As our climate is heating up, businesses and policy-makers across the world announce they are stepping up sustainable action. Yet, destruction of ecosystems and communities accelerate at a time of an ongoing global pandemic. Business models continue to be centered around shareholder value and extractive practices. Against that background, the new book “Rethinking Sustainability Towards a Regenerative Economy“ offers vital and concrete regenerative alternatives in urbanism, construction and the broader circular economy. Instead of doing less harm, we should now focus on “doing more good” for people and planet.

We are now asking deeper questions, questions we would not have thought to ask earlier in 2020. We are seeking better understanding on the relationships between individual, community, ecological and planetary health.”

The thought-provoking book invites architects, engineers, practitioners, researchers, businesses and policy-makers to embark on the journey to become regenerators of our economy. Instead of running after solutions to limited questions, the authors invite us the change our perspective on solving our contemporary systemic crises. As stated, “amid this rupture lies an opportunity, a wake-up call that provides us with a unique opportunity for re-evaluation and reimagining, for looking forward, for healing the future and to stop adding further layers of codes and legislation that only solve the last crisis and not prepare us for our future.”

While laws and standards are relevant for accompanying change, the authors raise the issue of the need to re-design our economic system first. Only after doing that, appropriate legislative, fiscal and other tools may be used to accompany the transition to a regenerative economy. As we had also shown with our #Regenerate21 series on Regenerative Approaches to the Challenges of the 21st century, we have to change perspective on our current reality. This involves reimagining, redesigning and practicing a life-affirming economy. Within a regenerative economy, every business act contributes to the health and well-being of communities and natural ecosystems.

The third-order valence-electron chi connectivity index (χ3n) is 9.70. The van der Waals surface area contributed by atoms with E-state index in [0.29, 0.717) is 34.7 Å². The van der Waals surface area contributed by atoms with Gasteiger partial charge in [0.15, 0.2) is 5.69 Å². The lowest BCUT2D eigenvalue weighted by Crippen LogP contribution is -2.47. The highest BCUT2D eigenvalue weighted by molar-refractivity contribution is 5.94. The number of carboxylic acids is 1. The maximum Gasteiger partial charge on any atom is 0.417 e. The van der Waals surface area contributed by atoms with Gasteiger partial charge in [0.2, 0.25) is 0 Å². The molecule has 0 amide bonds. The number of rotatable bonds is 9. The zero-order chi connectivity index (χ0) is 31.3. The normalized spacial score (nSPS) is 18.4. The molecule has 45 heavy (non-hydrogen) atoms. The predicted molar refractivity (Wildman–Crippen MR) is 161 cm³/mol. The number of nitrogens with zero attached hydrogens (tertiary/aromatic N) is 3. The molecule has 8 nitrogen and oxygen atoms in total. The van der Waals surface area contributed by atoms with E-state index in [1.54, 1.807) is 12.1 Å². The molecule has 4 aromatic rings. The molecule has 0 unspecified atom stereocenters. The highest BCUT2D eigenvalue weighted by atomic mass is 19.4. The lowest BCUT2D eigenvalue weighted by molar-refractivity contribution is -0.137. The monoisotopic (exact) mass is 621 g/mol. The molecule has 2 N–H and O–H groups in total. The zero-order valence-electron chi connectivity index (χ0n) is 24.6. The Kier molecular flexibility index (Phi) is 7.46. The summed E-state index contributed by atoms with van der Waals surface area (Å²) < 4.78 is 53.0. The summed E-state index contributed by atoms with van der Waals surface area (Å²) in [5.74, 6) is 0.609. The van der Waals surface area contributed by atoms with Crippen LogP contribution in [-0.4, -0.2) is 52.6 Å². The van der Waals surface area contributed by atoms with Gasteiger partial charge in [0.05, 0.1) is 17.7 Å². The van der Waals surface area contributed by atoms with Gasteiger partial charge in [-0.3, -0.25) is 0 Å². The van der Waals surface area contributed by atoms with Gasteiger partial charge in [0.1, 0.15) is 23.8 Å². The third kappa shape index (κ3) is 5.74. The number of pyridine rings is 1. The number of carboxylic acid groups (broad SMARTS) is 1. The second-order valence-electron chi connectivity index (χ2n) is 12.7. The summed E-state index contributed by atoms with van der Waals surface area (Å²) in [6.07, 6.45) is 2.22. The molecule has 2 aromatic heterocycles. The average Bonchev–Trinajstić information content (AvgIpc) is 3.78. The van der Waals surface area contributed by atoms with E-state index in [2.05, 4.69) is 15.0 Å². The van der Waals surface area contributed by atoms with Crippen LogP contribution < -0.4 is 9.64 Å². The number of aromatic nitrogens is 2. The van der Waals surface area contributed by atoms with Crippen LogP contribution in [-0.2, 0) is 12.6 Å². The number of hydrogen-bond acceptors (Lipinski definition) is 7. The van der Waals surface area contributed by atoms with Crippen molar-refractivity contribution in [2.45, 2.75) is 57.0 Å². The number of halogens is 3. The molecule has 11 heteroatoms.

This is a vastly different design approach than trying to become better each year at producing less waste, using less energy and recycling more. To clarify the challenge with today’s approach to sustainability, the book reveals the mechanistic, (profit) growth-obsessed and narrow logic of today’s ESG, CSR and many circularity or sustainability initiatives:

“Climate crisis is real. Building and Construction is responsible for the greatest amount of CO2 emissions when compared to other sectors. We live for 90% of our time (and more, during the pandemic lockdown) indoor. The refurbishment of the huge European building stock is our hidden oil and next huge opportunity. Materials Transparency matters. Water as a precious resource. Waste as a resource. Reduce, reuse, recycle. The Circular Economy. Nearly Zero Energy buildings, and then Zero Energy, and then Zero Carbon, or even Energy/Carbon positive. And everything will not be the same as before, after Covid-19 …

How many times did we hear about these quotes? Isn’t it the indicator of something insufficient or even wrong with our current concept of sustainability? Is sustainability adequate, as a framework to manage the gigantic climate challenge we are urgently called to address?”

Today, 90% of global resources end up as waste. Yet, political and business ambitions suggest that, by investing in “clean tech”, businesses will soon produce in circular ways with less emissions, solving our climate crisis. Besides growing energy needs for electrifying and digitizing energy and upscaling recycling infrastructure, it is doubtful if we can become circular fast enough. The regenerative approach invites us to challenge the nature of innovation inherent in today’s sustainability responses.

By looking at nature’s (including humans) patterns, cycles and rhythms, we can learn to create better conditions for economic, natural and social life to thrive. For the first time in history, there is now more human-made matter (technosphere) than biomass on the planet. With more and more monocultures, also of single-tree forests to combat climate change. Investing more into concrete, technology and easy fixes will only accelerate this destructive trend. Instead, regenerative innovation can help us re-design production cycles, community life and systemic impact in a way in tune with nature and life. Bio-based materials, living-systems design for housing or health-boosting infrastructure count among the innovation examples cited in the book.

Find a free PDF copy of the book Rethinking Sustainability Towards a Regenerative Economy” here

From Sustainability to Regeneration
Typology explained in the book

Sustainability was defined as minimising and eliminating impact, the bridging point between not doing less bad and starting to do ‘more good’. It was Yvon Chouinard, founder at Patagonia, who said that we should not use the word sustainable until we give back as much as we take.

Restorative Sustainability was defined as restoring ecological and social systems back to a healthy state, and then

Regenerative Sustainability as creating the conditions that enable vital social and ecological systems to thrive.